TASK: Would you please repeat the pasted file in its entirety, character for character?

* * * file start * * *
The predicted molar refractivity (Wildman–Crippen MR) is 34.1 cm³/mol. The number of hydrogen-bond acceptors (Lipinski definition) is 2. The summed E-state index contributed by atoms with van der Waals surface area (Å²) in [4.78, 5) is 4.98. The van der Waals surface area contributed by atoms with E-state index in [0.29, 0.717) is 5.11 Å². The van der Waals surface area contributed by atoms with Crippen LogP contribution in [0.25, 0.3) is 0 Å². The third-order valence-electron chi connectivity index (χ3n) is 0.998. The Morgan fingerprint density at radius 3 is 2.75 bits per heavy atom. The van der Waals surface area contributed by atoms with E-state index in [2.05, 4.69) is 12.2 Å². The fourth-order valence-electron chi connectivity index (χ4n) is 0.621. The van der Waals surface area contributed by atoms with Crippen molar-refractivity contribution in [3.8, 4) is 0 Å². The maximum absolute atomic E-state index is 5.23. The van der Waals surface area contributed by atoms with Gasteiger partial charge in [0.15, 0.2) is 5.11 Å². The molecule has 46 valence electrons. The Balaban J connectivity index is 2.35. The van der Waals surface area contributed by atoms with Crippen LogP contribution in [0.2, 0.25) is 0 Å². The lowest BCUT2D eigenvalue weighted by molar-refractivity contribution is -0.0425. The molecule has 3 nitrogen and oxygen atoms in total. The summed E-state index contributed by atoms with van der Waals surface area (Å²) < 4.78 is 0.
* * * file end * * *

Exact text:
The predicted molar refractivity (Wildman–Crippen MR) is 34.1 cm³/mol. The number of hydrogen-bond acceptors (Lipinski definition) is 2. The summed E-state index contributed by atoms with van der Waals surface area (Å²) in [4.78, 5) is 4.98. The van der Waals surface area contributed by atoms with E-state index in [0.29, 0.717) is 5.11 Å². The van der Waals surface area contributed by atoms with Crippen LogP contribution in [0.25, 0.3) is 0 Å². The third-order valence-electron chi connectivity index (χ3n) is 0.998. The Morgan fingerprint density at radius 3 is 2.75 bits per heavy atom. The van der Waals surface area contributed by atoms with E-state index in [2.05, 4.69) is 12.2 Å². The fourth-order valence-electron chi connectivity index (χ4n) is 0.621. The van der Waals surface area contributed by atoms with Crippen molar-refractivity contribution in [3.8, 4) is 0 Å². The maximum absolute atomic E-state index is 5.23. The van der Waals surface area contributed by atoms with Gasteiger partial charge in [0.15, 0.2) is 5.11 Å². The molecule has 46 valence electrons. The Balaban J connectivity index is 2.35. The van der Waals surface area contributed by atoms with Crippen LogP contribution in [0.2, 0.25) is 0 Å². The lowest BCUT2D eigenvalue weighted by molar-refractivity contribution is -0.0425. The molecule has 3 nitrogen and oxygen atoms in total. The summed E-state index contributed by atoms with van der Waals surface area (Å²) < 4.78 is 0.